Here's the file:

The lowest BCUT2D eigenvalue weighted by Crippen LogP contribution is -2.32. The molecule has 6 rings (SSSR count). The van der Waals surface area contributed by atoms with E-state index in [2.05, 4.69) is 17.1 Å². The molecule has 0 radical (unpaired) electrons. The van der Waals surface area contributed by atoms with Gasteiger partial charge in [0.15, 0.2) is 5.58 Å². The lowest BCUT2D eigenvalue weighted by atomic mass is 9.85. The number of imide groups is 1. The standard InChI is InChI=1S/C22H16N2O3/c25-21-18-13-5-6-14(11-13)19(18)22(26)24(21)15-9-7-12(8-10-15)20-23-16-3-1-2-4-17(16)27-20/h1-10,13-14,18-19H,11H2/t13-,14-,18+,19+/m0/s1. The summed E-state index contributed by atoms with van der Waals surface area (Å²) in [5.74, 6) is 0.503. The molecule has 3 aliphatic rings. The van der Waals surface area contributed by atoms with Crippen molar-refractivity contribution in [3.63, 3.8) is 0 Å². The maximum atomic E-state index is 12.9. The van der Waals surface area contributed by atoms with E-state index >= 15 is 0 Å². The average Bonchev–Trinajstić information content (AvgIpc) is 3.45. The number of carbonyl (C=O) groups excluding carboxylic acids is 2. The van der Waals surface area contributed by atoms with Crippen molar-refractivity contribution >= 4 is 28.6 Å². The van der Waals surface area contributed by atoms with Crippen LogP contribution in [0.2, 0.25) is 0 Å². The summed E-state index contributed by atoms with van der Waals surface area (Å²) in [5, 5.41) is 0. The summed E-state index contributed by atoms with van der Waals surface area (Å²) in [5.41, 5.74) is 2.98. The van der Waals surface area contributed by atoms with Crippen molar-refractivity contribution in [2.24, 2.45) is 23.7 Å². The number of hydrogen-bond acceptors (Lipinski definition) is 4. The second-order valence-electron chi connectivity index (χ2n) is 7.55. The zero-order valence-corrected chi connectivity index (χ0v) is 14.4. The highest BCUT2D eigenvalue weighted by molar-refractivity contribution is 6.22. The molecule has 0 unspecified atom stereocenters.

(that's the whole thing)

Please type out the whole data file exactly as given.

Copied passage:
The lowest BCUT2D eigenvalue weighted by Crippen LogP contribution is -2.32. The molecule has 6 rings (SSSR count). The van der Waals surface area contributed by atoms with E-state index in [2.05, 4.69) is 17.1 Å². The molecule has 0 radical (unpaired) electrons. The van der Waals surface area contributed by atoms with Gasteiger partial charge in [0.15, 0.2) is 5.58 Å². The lowest BCUT2D eigenvalue weighted by atomic mass is 9.85. The number of imide groups is 1. The standard InChI is InChI=1S/C22H16N2O3/c25-21-18-13-5-6-14(11-13)19(18)22(26)24(21)15-9-7-12(8-10-15)20-23-16-3-1-2-4-17(16)27-20/h1-10,13-14,18-19H,11H2/t13-,14-,18+,19+/m0/s1. The summed E-state index contributed by atoms with van der Waals surface area (Å²) in [5.74, 6) is 0.503. The molecule has 3 aliphatic rings. The van der Waals surface area contributed by atoms with Crippen molar-refractivity contribution in [3.63, 3.8) is 0 Å². The maximum atomic E-state index is 12.9. The van der Waals surface area contributed by atoms with E-state index >= 15 is 0 Å². The average Bonchev–Trinajstić information content (AvgIpc) is 3.45. The number of carbonyl (C=O) groups excluding carboxylic acids is 2. The van der Waals surface area contributed by atoms with Crippen molar-refractivity contribution >= 4 is 28.6 Å². The van der Waals surface area contributed by atoms with Crippen LogP contribution in [0.2, 0.25) is 0 Å². The summed E-state index contributed by atoms with van der Waals surface area (Å²) in [5, 5.41) is 0. The summed E-state index contributed by atoms with van der Waals surface area (Å²) in [5.41, 5.74) is 2.98. The van der Waals surface area contributed by atoms with Crippen molar-refractivity contribution in [2.24, 2.45) is 23.7 Å². The number of hydrogen-bond acceptors (Lipinski definition) is 4. The second-order valence-electron chi connectivity index (χ2n) is 7.55. The zero-order valence-corrected chi connectivity index (χ0v) is 14.4. The highest BCUT2D eigenvalue weighted by molar-refractivity contribution is 6.22. The molecule has 0 unspecified atom stereocenters.